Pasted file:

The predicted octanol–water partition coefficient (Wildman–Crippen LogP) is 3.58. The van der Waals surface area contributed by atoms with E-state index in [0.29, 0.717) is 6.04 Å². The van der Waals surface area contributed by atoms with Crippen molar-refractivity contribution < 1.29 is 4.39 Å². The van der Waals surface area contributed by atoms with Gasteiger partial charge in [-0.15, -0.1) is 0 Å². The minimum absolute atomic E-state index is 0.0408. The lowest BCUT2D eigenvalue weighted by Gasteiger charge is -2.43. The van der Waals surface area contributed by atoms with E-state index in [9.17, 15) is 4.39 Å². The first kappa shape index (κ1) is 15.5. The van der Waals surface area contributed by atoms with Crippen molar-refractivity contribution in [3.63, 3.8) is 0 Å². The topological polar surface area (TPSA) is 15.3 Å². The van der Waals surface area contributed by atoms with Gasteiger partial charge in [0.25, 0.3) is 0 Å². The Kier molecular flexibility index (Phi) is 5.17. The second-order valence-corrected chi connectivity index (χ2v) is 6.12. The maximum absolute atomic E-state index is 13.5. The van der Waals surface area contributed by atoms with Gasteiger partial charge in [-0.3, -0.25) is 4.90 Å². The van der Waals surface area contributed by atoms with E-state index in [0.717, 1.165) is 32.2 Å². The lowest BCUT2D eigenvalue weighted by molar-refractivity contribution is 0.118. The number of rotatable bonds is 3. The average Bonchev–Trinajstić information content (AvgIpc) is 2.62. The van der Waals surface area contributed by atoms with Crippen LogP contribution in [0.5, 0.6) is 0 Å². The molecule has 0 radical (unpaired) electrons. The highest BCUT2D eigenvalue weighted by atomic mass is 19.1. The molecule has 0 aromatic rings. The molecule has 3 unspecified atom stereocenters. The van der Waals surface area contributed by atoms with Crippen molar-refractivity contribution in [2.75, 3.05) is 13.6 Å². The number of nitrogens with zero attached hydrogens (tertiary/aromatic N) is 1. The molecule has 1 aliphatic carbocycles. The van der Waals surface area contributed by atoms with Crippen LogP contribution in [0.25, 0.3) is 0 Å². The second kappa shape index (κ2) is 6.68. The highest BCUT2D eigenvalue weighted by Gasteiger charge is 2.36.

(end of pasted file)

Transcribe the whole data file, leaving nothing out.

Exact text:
The predicted octanol–water partition coefficient (Wildman–Crippen LogP) is 3.58. The van der Waals surface area contributed by atoms with E-state index in [0.29, 0.717) is 6.04 Å². The van der Waals surface area contributed by atoms with Crippen molar-refractivity contribution < 1.29 is 4.39 Å². The van der Waals surface area contributed by atoms with Gasteiger partial charge in [-0.15, -0.1) is 0 Å². The minimum absolute atomic E-state index is 0.0408. The lowest BCUT2D eigenvalue weighted by Gasteiger charge is -2.43. The van der Waals surface area contributed by atoms with E-state index in [9.17, 15) is 4.39 Å². The first kappa shape index (κ1) is 15.5. The van der Waals surface area contributed by atoms with Crippen molar-refractivity contribution in [3.63, 3.8) is 0 Å². The topological polar surface area (TPSA) is 15.3 Å². The van der Waals surface area contributed by atoms with Gasteiger partial charge in [0.25, 0.3) is 0 Å². The Kier molecular flexibility index (Phi) is 5.17. The second-order valence-corrected chi connectivity index (χ2v) is 6.12. The maximum absolute atomic E-state index is 13.5. The van der Waals surface area contributed by atoms with Gasteiger partial charge in [-0.3, -0.25) is 4.90 Å². The van der Waals surface area contributed by atoms with E-state index in [0.717, 1.165) is 32.2 Å². The lowest BCUT2D eigenvalue weighted by molar-refractivity contribution is 0.118. The number of rotatable bonds is 3. The average Bonchev–Trinajstić information content (AvgIpc) is 2.62. The van der Waals surface area contributed by atoms with Crippen LogP contribution in [0.5, 0.6) is 0 Å². The molecule has 0 radical (unpaired) electrons. The highest BCUT2D eigenvalue weighted by atomic mass is 19.1. The molecule has 0 aromatic rings. The molecule has 3 unspecified atom stereocenters. The van der Waals surface area contributed by atoms with Crippen molar-refractivity contribution in [2.75, 3.05) is 13.6 Å². The number of nitrogens with zero attached hydrogens (tertiary/aromatic N) is 1. The molecule has 1 aliphatic carbocycles. The van der Waals surface area contributed by atoms with Crippen LogP contribution in [0.25, 0.3) is 0 Å². The second kappa shape index (κ2) is 6.68. The highest BCUT2D eigenvalue weighted by Gasteiger charge is 2.36.